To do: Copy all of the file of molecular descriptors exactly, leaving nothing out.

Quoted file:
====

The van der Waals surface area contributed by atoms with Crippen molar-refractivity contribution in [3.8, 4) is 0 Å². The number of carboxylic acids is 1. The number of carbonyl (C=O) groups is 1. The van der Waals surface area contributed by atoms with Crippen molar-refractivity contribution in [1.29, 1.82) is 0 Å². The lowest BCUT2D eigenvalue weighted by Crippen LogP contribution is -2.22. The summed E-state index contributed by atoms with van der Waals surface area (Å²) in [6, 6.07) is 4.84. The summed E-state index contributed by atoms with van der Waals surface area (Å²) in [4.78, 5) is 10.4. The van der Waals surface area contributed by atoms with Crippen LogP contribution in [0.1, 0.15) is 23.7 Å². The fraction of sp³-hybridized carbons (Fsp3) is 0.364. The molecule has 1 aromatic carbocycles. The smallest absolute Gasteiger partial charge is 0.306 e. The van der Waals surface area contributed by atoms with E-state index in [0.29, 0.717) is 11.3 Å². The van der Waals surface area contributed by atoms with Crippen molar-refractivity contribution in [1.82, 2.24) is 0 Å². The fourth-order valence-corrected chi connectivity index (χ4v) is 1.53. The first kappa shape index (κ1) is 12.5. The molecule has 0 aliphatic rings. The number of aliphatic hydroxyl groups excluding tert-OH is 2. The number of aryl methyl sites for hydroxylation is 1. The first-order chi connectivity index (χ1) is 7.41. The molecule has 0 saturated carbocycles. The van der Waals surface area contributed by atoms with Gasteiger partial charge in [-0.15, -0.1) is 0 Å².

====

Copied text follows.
The van der Waals surface area contributed by atoms with Crippen molar-refractivity contribution in [3.8, 4) is 0 Å². The number of carboxylic acids is 1. The number of carbonyl (C=O) groups is 1. The van der Waals surface area contributed by atoms with Crippen molar-refractivity contribution in [1.29, 1.82) is 0 Å². The lowest BCUT2D eigenvalue weighted by Crippen LogP contribution is -2.22. The summed E-state index contributed by atoms with van der Waals surface area (Å²) in [6, 6.07) is 4.84. The summed E-state index contributed by atoms with van der Waals surface area (Å²) in [4.78, 5) is 10.4. The van der Waals surface area contributed by atoms with Crippen LogP contribution in [0.1, 0.15) is 23.7 Å². The fraction of sp³-hybridized carbons (Fsp3) is 0.364. The molecule has 1 aromatic carbocycles. The smallest absolute Gasteiger partial charge is 0.306 e. The van der Waals surface area contributed by atoms with E-state index in [0.29, 0.717) is 11.3 Å². The van der Waals surface area contributed by atoms with Crippen molar-refractivity contribution in [1.82, 2.24) is 0 Å². The fourth-order valence-corrected chi connectivity index (χ4v) is 1.53. The first kappa shape index (κ1) is 12.5. The molecule has 0 aliphatic rings. The number of aliphatic hydroxyl groups excluding tert-OH is 2. The number of aryl methyl sites for hydroxylation is 1. The first-order chi connectivity index (χ1) is 7.41. The molecule has 0 saturated carbocycles. The van der Waals surface area contributed by atoms with Gasteiger partial charge in [-0.15, -0.1) is 0 Å².